Intrinsic Value – Every option has an expiration date. The question that you need to ask is what will happen to the option price if that expiration date is right now? Intrinsic value is that component of the option price that would hold if the option were to expire now. So, if an option is in the money, intrinsic value will be the amount by which it is in the money.
Extrinsic Value – Extrinsic value is that component of the options price that would vanish if the option were to expire right away. For all at-the-money money and out-of-the-money options, it’s all the extrinsic value, and the intrinsic value will be zero.
Let’s look at an example to better understand the intrinsic and extrinsic value of options.
‘ future with an expiration date of 26th Jan 2023, is trading at 2530. A call option of strike price 2540 is trading at Rs 66. Back to the question – what would happen if this option were to instead expire right now? Since the option is out of money, it will be 0. So, there is no intrinsic value in this option and all of it is extrinsic. Also, for the same underlying, a 2500 call option is trading at Rs. 88. Now this option is in the money by Rs 30 (CMP – strike price ie 2530 – 2500), so if the options were to expire right now, it would still trade at Rs. 30. So, out of the option price of Rs 88, Rs 30 is the intrinsic value, and the remaining 58 is the extrinsic value.
Extrinsic value mostly comes from the time value of options and implied volatility. When we refer to the time component, it’s the theta component (also known as the rate of decay of options). And then there is the volatility component. The higher the volatility , the higher will be the options pricing and vice-versa.
Put Call parity – If you are an active trader who trades weekly expiries in indices, this is something you can’t miss. I often come across posts on social media saying calls are expensive compared to puts or otherwise, mostly close to weekly expiries. First thing – For our markets, options are priced based on future rates and not spot rates. When there is time to expiry, future rates are mostly higher than spot rates because of the interest rate. Recall that earlier in this article, I quoted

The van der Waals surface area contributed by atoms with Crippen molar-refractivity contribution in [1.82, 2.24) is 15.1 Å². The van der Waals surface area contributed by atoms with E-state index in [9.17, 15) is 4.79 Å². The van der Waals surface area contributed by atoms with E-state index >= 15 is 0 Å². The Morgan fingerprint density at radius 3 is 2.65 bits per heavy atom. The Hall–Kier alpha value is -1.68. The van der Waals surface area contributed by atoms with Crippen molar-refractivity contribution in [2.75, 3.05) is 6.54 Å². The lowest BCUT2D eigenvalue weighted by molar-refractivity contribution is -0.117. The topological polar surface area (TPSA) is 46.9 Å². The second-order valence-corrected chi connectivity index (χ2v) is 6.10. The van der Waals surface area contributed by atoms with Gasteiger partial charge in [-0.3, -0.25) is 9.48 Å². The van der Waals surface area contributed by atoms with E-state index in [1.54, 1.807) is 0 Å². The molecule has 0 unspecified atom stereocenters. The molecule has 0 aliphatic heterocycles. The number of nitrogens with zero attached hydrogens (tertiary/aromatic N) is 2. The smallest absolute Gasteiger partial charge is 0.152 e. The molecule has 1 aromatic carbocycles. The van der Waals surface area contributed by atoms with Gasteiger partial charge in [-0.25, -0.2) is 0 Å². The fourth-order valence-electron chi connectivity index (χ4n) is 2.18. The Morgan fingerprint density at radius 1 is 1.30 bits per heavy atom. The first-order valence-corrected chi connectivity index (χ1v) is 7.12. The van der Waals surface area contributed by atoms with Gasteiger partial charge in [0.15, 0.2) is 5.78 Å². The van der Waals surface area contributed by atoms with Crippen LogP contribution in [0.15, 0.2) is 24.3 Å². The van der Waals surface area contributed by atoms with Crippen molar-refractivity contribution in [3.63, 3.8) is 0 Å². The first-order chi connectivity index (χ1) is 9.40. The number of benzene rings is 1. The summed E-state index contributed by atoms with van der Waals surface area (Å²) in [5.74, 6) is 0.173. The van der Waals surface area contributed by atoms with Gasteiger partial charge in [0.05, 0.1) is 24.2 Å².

future and not spot. At the time of writing this article, Reliance Jan future traded at 2530, while Reliance shares traded at 2503. Put call parity tells us about the equivalence of put and call option pricing for any given underlying. Future price = Strike chosen + Call price – Put PriceExample – Nifty Jan 2023 future (at the time of writing this article) traded at 17993, so let’s look at 18000 strike. Price of 18000 call option = 312.4Price of 18000 put option = 320.1
If we plug these numbers into the equation we get the future price as 18000 + 312.4 – 320.1 or 17992.3 which is very close to the traded future price of 17993. This put call parity will always hold true otherwise it will offer opportunistic market participants.
Now let’s get back to weekly expiries. For the benchmark indices like Nifty 50 and Bank Nifty, we have monthly options as well as weekly options that expire every Thursday. While for monthly options, we have futures but for weeks, we don’t have any future. So, what are the weekly options based on – is it based on the spot or is it based on the monthly future? The answer is none of the two. Instead, they are based on something known as synthetic (or implied) futures. This synthetic future is something that isn’t actually traded but rather reverses calculated from options pricing. Let’s take an example (this article was written on 24th Dec 2022 and thus we will look at the 5th Jan 2023 expiry).
Current Nifty spot = 17806Nifty Dec future = 17880Nifty Jan future = 17993
If we look at 17800 strike (closest to spot) options pricing of expiry 5th Jan 2023Price of 17800 call option = 263.4Price of 17800 put option = 145.05
If you follow the spot, you’d say that call options are expensive compared to puts but the reality is options don’t follow the spot. Instead, they are based on synthetic futures. If we put these numbers into the equation, we get
(Synthetic) futures = 17800 + 263.4 – 145.05 = 17918.35. As can be seen, it is much higher than the spot and thus calls are not expensive as such. So next time you trade weekly options, remember that no options are priced “expensive ” or “cheap” based on spot and are simply priced right based on synthetic futures.
(Disclaimer: Recommendations, suggestions, views, and opinions given by the experts are their own. These do not represent the views of The Economic Times)